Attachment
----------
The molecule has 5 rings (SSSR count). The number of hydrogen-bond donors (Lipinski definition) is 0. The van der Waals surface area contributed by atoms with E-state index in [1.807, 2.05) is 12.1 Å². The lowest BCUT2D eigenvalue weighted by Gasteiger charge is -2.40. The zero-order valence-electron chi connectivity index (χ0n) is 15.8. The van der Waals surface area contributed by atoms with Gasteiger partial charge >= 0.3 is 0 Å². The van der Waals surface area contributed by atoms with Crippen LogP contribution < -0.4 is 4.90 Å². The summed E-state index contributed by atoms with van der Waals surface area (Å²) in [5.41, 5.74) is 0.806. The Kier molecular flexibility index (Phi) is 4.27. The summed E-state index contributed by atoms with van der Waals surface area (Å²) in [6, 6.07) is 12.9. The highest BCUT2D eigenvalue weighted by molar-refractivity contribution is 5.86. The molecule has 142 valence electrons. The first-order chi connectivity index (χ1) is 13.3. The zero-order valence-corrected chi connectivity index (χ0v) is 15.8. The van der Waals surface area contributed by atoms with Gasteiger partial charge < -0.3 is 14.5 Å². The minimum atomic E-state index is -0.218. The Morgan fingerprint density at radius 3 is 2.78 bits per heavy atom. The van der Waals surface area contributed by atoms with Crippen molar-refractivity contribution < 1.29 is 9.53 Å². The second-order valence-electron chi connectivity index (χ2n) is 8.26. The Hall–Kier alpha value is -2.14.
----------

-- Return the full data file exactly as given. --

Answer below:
The molecule has 5 rings (SSSR count). The number of hydrogen-bond donors (Lipinski definition) is 0. The van der Waals surface area contributed by atoms with E-state index in [1.807, 2.05) is 12.1 Å². The lowest BCUT2D eigenvalue weighted by Gasteiger charge is -2.40. The zero-order valence-electron chi connectivity index (χ0n) is 15.8. The van der Waals surface area contributed by atoms with Gasteiger partial charge >= 0.3 is 0 Å². The van der Waals surface area contributed by atoms with Crippen LogP contribution < -0.4 is 4.90 Å². The summed E-state index contributed by atoms with van der Waals surface area (Å²) in [5.41, 5.74) is 0.806. The Kier molecular flexibility index (Phi) is 4.27. The summed E-state index contributed by atoms with van der Waals surface area (Å²) in [6, 6.07) is 12.9. The highest BCUT2D eigenvalue weighted by molar-refractivity contribution is 5.86. The molecule has 142 valence electrons. The first-order chi connectivity index (χ1) is 13.3. The zero-order valence-corrected chi connectivity index (χ0v) is 15.8. The van der Waals surface area contributed by atoms with Gasteiger partial charge < -0.3 is 14.5 Å². The minimum atomic E-state index is -0.218. The Morgan fingerprint density at radius 3 is 2.78 bits per heavy atom. The van der Waals surface area contributed by atoms with Crippen molar-refractivity contribution < 1.29 is 9.53 Å². The second-order valence-electron chi connectivity index (χ2n) is 8.26. The Hall–Kier alpha value is -2.14.